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blog | June 3, 2015

Clear Thinking for Great Copy, Part 1: Choosing the Right Word

By David Hopkins

I’m a writer. No need to gussy it up with business jargon and call myself a “content provider.” I write. That’s what I do. Whether it’s a few words for a billboard, a few sentences for a webpage, or an incredibly dense post-apocalyptic novel, I care about the words I produce. I provide the right content at the right time for the right audience. I do it because good writing has a profound impact. Say something the right way, and your audience is suddenly, miraculously yours. Say it the wrong way, and the disdain is almost unbearable. No one wants to embarrass himself or herself when writing. As a result, many people are fearful, timid writers.

Writing is hard because our ideas don’t always line up conveniently. Our thoughts are squirrelly and rebellious. Conversely, good writing is the result of clear, patient thinking. Organize your thoughts in a meaningful way, and the writing will come. Clear thinking takes shape on four levels: in our words, our sentences, our paragraphs, and our willingness to edit.

This month, I’ll show you my approach to creating great copy in the most straightforward way possible—four weeks, four blog posts. All the best writing advice crammed into a few short essays. Let’s get started.

Choosing the right word

Commensurate! That was the word I was looking for. It was on the tip of my tongue. I was explaining to my wife the pain in my shoulder was not—something—with my inactivity. The chiropractor was blaming my sedentary ways, but the pain wasn’t… commensurate. I could have said the pain wasn’t equivalent or that it didn’t fully correspond in size or degree. It wasn’t comparable or proportionate. But darn it, I wanted the word “commensurate.” That was the word.

I get frustrated when I can’t find the right word. (Am I frustrated? Or do I get mad? Angry? Irritated? Irked? Bothered? Annoyed? What is the subtle difference between these words? These are the questions I ask on almost an hourly basis.) If you’re concerned about communicating your ideas, then you need to care about your words.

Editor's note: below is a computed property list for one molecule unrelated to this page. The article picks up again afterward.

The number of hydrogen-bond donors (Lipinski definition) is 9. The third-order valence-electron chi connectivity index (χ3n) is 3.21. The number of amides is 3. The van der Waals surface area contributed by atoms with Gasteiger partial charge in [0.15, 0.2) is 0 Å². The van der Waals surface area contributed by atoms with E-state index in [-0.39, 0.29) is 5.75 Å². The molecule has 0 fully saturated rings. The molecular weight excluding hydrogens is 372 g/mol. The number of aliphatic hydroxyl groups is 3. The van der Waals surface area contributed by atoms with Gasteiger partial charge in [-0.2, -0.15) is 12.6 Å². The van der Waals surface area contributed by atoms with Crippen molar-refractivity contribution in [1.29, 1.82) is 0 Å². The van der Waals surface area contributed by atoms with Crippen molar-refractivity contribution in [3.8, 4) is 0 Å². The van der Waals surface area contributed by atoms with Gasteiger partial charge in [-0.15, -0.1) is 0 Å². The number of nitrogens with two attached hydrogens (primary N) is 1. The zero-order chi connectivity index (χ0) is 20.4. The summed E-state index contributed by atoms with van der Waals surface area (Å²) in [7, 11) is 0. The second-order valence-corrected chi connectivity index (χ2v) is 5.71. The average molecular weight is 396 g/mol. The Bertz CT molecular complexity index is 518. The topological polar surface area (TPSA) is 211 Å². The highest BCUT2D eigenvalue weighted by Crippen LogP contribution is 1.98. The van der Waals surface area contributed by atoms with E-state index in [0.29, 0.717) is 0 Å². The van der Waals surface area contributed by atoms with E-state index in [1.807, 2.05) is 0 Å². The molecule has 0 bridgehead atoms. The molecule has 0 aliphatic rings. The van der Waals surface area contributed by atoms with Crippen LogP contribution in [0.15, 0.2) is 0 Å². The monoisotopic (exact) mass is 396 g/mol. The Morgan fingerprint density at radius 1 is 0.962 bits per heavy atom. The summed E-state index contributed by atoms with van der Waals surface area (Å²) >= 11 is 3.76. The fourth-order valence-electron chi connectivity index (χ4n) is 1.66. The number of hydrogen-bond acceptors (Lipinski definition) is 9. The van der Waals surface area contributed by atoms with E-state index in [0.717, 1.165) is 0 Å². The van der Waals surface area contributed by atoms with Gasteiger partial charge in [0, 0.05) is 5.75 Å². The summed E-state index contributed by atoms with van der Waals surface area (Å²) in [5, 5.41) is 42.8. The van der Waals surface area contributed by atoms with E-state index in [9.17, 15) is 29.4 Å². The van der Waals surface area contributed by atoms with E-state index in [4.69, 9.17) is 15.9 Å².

I’m reminded of why words matter from the Simpson’s episode where Homer’s intelligence reached a new low.

Homer: Marge, where’s that… metal… dealy… you use to… dig… food?
Marge: You mean a spoon?

Sure, you could call a spoon a “food digger,” but spoon is already such a perfectly good word. Or as Mark Twain once wrote, “Use the right word, not its second cousin.” The right word gives your meaning nuance, precision.

Denotation, connotation, and sound

What’s the difference between “offer” and “provide?” Our clients offer and provide a lot of things. To “offer” is more passive. It says, “here, take it or not, whatever.” To “provide” sounds like it’s meeting a need and is readily given. Plus, I like the sound of the word “provide.” The word just feels warmer. Does that mean “provide” always wins? Hardly. Sometimes the word gets overused, and I need to fall back to “offer.” It depends on the circumstance.

Should I say the options are “unlimited” or “limitless?” Do I call them “clients” or “customers?” A good writer is mindful about how words work and which ones work best.

  • Denotation is the literal or primary meaning of a word. Keep your dictionary by your side. When choosing a word, denotation is most important. Make sure the word means what you think it means. For instance, the word “occasionally” doesn’t mean “rarely.” It means at infrequent or irregular intervals. The word “invariably” doesn’t mean something that rarely happens. It’s something that is unchanging and constant, e.g., “The shopping malls invariably get more crowded in December.” When you refute, you’re not denying something, you’re proving it to be untrue. There’s a difference.
  • Connotation is an idea or feeling that a word invokes. Many words carry baggage with them. A writer should be aware of how a word can stir the reader. I’d rather be conversational than chatty. I’d rather be youthful than childish. I’d rather be economical than miserly.
  • The sound of a word can also be important. Even if it’s the right word, if it’s jumbled together with other words in an awkward manner and doesn’t sound right, you may want another word. Listen for pleasing alliterations, a gentle rhythm, and even a happy rhyme within your writing. Jack Hart, author of A Writer’s Coach, gives this obvious—but often overlooked—advice: “The best thing you can do is to start reading your work aloud.”